Introduction: 3D Printed Locket With Me in It

About: My name is Randy and I am a Community Manager in these here parts. In a previous life I had founded and run the Instructables Design Studio (RIP) @ Autodesk's Pier 9 Technology Center. I'm also the author of t…

After seeing what 123D Catch could do, and then catching a model of my own head, I decided that I needed to make my girlfriend a 3D printed locket with me in it. I figured that either she would find this endearing or laughably cheesy and sentimental (and - hence - endearing). When I gave it to her, she seemed to like it. I couldn't tell why, but I suspect it is the former reason.

For me, the tricky part about this was modeling the locket. I am by no means a stranger to 3D modeling; It is just that my skills are a little rusty. After teaching myself 3DS Max when I was 15, and then spending two full years of college doing 3D animation in Maya, I left the world of virtual 3D forms and did not look back. Over the years, all of the trauma was carefully purged from my head while I spent my time making real things. If I had known ten years ago that by making virtual things, you would some day be able to press a button and get a real thing in return, I may not have been so quick to flash my memory. Anyhow, while I may have been quite good at 3D modeling 10 years ago, I am currently in the process of relearning a lot of the skills. Fortunately, it is coming back rather quickly.

I am including two different sets of files. The first set is the 3-part locket in STL format for people without 3DS Max and who just want to figure this out on their own. The second set is the 3DS Max file that is set up such that it will be easy to import and insert your face into the locket. The following instructions will show you how to use the 3DS Max file to complete and export your own custom locket.

Step 1: Iterations

This locket went through a number of design iterations. The main problem was the hinge. The first two were too small and disintegrated when removing the build material. The third had tight tolerances and got fused... and then snapped. Same story with the fourth. I thought that if I made number 3 larger, the problem would resolve itself, but... nope. Finally, I got the hinge down just right. I reinforced the connection to the locket, increased the size of the rungs, and perfected the tolerances. I also added 2 extra rungs. You can see the difference between the two designs here.

Step 2: Catch Yourself

Sit perfectly still and get someone to take 15 - 30 pictures of you. Preferably, you should use a DSLR camera with a 35mm lens (or any lens set to 35mm) and a high F-stop. The goal is crisp, bright pictures, with everything in focus.

Download 123D Catch, load in your image sequence, and compute the photo scene.

If all goes well, you should have a 3D model of yourself. If not, start over from the beginning with no images.

Select and delete any weird bits that are protruding from yourself.

Finally, export it as a .obj file.

Step 3: Lift the Lid

Move the top part of the locket upwards along the Z-axis so that you can see inside the base.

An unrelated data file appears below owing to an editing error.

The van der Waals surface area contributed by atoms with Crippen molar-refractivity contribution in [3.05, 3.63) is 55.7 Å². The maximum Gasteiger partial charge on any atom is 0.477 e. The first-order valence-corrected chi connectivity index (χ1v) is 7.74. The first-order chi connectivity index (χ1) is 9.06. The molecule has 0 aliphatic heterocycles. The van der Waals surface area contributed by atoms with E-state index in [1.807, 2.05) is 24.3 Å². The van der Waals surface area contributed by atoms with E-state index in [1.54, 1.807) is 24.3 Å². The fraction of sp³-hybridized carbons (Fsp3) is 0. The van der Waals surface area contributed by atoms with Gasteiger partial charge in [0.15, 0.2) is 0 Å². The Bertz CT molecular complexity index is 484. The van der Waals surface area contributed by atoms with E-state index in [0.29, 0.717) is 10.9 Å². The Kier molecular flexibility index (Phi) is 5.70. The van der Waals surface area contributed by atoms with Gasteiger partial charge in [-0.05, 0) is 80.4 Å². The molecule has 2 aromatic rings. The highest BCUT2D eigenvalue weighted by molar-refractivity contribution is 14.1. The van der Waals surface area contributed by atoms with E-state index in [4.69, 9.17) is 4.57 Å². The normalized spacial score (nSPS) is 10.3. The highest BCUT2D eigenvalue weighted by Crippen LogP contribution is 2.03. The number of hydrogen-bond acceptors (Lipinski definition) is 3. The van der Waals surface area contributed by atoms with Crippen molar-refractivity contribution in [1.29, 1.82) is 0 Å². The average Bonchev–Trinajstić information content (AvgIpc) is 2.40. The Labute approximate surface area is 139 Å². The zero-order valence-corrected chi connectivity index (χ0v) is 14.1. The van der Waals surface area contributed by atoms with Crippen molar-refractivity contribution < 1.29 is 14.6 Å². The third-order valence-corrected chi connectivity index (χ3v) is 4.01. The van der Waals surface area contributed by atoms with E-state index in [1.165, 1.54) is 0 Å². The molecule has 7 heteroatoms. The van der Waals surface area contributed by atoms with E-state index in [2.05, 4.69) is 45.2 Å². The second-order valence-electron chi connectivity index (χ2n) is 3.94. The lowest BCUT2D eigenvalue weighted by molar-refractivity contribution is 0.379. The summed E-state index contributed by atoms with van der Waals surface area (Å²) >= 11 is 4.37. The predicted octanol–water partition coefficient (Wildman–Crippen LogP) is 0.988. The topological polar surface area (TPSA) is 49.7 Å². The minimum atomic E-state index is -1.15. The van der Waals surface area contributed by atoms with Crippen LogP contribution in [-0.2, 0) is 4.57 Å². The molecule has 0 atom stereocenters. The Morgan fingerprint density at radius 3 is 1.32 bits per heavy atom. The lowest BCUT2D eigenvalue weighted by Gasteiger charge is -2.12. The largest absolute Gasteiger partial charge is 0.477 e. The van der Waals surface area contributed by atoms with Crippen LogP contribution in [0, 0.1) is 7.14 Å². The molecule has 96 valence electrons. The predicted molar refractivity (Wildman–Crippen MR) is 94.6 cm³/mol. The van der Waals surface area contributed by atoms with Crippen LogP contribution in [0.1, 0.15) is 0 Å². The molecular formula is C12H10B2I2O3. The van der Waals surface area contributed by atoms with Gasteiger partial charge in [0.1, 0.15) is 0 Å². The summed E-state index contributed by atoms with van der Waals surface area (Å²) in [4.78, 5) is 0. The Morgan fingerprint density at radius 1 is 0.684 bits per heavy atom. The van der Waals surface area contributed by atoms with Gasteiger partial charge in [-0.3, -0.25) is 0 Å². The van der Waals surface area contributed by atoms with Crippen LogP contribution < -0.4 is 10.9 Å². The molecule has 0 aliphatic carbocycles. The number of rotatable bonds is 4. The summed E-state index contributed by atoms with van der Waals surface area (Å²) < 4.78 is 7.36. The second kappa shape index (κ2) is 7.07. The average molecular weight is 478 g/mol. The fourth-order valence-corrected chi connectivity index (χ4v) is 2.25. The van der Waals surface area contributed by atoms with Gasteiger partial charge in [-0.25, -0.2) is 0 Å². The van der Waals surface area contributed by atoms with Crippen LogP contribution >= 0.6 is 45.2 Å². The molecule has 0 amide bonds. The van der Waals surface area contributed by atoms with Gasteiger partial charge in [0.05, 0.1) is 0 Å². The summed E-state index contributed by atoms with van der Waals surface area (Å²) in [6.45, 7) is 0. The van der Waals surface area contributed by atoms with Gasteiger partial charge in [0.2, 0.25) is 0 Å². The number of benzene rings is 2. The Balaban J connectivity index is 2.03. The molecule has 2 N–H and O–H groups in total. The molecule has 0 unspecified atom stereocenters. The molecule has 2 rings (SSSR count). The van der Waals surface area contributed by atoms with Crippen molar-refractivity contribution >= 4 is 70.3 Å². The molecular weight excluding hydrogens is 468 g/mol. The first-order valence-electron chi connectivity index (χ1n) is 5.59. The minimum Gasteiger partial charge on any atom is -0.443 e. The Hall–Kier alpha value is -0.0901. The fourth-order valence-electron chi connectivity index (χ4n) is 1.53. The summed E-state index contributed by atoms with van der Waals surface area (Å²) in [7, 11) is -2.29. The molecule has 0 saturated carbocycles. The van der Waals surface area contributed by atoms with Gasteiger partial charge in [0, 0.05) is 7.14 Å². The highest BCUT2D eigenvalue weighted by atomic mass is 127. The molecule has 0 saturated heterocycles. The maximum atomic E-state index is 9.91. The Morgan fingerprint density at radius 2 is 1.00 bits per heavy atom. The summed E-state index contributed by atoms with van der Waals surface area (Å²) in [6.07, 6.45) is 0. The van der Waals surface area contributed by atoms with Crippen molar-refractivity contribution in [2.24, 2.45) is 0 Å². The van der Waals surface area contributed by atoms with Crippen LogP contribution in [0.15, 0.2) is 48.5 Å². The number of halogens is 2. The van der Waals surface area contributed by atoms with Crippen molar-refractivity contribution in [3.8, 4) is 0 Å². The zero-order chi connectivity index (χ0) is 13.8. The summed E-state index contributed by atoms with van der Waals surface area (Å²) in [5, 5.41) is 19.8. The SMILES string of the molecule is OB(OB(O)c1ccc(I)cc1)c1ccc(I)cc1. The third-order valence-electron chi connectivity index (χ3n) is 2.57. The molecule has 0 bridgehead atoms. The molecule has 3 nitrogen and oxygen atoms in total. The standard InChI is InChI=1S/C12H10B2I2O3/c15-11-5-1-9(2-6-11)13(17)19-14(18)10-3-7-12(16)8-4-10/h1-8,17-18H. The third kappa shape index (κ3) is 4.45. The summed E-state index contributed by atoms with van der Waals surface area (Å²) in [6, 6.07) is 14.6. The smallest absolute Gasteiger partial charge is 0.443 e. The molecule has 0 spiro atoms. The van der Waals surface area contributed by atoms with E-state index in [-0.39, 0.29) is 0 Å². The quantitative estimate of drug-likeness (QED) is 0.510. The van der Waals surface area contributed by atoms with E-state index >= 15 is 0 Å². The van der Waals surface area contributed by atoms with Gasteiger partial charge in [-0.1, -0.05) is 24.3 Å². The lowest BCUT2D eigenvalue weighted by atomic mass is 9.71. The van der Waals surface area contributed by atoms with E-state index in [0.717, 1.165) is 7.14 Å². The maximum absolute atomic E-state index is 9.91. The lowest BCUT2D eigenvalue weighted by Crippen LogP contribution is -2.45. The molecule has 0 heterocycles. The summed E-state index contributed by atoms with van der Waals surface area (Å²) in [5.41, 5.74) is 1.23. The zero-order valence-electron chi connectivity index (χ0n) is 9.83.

Step 4: Import

Import your model.

Select the model and click on the modifier tab. Choose "Cap Holes" from the modifier list.

Scale and reposition it such that it sits nicely in the bottom part of the locket.

Step 5: Close the Lid

Put the top part of the locket back down such that it meets the bottom part.

Make sure that the 3D model of your face does not touch the underside of the top part of the locket. If it does, it will not close properly, and you should reposition/scale your face such that it can fit.

Step 6: Boolean

Select your face and open the compound object menu.

Select boolean.

Select "Subtract (A - B)" and click "Pick Operand B."

Click on the large box.

If all goes well, you should be left with a bust of your head that fits perfectly within the locket.

Step 7: Rotate the Lid

Rotate the top of the lid 180 degrees along the X-axis.

The hinge attached to top of the lid will no longer be aligned with the hinge's pin.

Move the lid until the hinge is centered upon the pin. Basically, the rungs from the top part of the hinge should be aligned with rungs of the bottom part of the hinge.

Step 8: Attach

Click on the bottom part of the locket and go to the modifier tab.

Edit mesh should already be in the modifier stack. Make sure it is selected.

Click on the "attach" button and then click on the face. It should change the locket to be the same color as the face.

Step 9: Export

There are three parts of this locket; the bottom, top and pin.

Select each part of the locket individually and export it as an STL.

Step 10: Fix the STLs

You can fix the STLs very easily using Netfabb.

Open each STL one by one and go through the following process:

1) Click on the red plus.
2) Click "automatic repair" at the bottom
3) Select the standard repair option
4) Click "Apply Repair"
5) It will ask if you want to "Remove old part?" Click "yes"
6) Finally, go to "Part --> Export Part --> as STL"
7) If there are further problems, it will ask you to fix them. If prompted, click the button to repair fixes, wait for the green check, and click Export.

Step 11: 3D Print

Print it out of a solid material to ensure the hinge does not break. I used Objet's "ABS-like" plastic. It is much more structural than their standard Vero White.

Make It Real Challenge

Participated in the
Make It Real Challenge